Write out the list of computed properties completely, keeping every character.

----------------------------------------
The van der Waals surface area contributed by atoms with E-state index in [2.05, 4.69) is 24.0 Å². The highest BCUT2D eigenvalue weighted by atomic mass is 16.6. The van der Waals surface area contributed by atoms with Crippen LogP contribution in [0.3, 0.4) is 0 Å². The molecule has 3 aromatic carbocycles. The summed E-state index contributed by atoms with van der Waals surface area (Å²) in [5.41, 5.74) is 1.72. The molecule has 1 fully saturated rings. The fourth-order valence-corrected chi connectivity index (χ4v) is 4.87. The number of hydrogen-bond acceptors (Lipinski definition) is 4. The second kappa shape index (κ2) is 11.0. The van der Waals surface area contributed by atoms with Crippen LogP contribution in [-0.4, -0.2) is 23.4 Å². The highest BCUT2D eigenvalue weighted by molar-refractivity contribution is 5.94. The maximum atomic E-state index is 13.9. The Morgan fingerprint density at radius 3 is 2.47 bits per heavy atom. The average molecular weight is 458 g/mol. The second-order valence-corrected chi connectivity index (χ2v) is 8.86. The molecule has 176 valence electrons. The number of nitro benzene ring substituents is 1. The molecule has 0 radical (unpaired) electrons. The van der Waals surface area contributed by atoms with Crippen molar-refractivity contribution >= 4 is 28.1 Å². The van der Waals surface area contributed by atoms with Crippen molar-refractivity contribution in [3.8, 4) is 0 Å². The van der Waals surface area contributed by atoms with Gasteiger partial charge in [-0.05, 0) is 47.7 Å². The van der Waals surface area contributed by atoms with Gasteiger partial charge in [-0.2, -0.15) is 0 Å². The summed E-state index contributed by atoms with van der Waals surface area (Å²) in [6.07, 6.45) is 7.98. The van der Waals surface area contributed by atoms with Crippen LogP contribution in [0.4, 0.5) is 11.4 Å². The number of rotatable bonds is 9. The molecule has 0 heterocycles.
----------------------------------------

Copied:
The van der Waals surface area contributed by atoms with E-state index in [2.05, 4.69) is 24.0 Å². The highest BCUT2D eigenvalue weighted by atomic mass is 16.6. The van der Waals surface area contributed by atoms with Crippen LogP contribution in [0.3, 0.4) is 0 Å². The molecule has 3 aromatic carbocycles. The summed E-state index contributed by atoms with van der Waals surface area (Å²) in [5.41, 5.74) is 1.72. The molecule has 1 fully saturated rings. The fourth-order valence-corrected chi connectivity index (χ4v) is 4.87. The number of hydrogen-bond acceptors (Lipinski definition) is 4. The second kappa shape index (κ2) is 11.0. The van der Waals surface area contributed by atoms with Crippen LogP contribution in [-0.4, -0.2) is 23.4 Å². The highest BCUT2D eigenvalue weighted by molar-refractivity contribution is 5.94. The maximum atomic E-state index is 13.9. The Morgan fingerprint density at radius 3 is 2.47 bits per heavy atom. The average molecular weight is 458 g/mol. The second-order valence-corrected chi connectivity index (χ2v) is 8.86. The molecule has 176 valence electrons. The number of nitro benzene ring substituents is 1. The molecule has 0 radical (unpaired) electrons. The van der Waals surface area contributed by atoms with Crippen molar-refractivity contribution >= 4 is 28.1 Å². The van der Waals surface area contributed by atoms with Crippen molar-refractivity contribution in [3.8, 4) is 0 Å². The van der Waals surface area contributed by atoms with Gasteiger partial charge in [-0.05, 0) is 47.7 Å². The van der Waals surface area contributed by atoms with Gasteiger partial charge in [-0.2, -0.15) is 0 Å². The summed E-state index contributed by atoms with van der Waals surface area (Å²) in [6.07, 6.45) is 7.98. The van der Waals surface area contributed by atoms with Crippen LogP contribution in [0.4, 0.5) is 11.4 Å². The number of rotatable bonds is 9. The molecule has 0 heterocycles.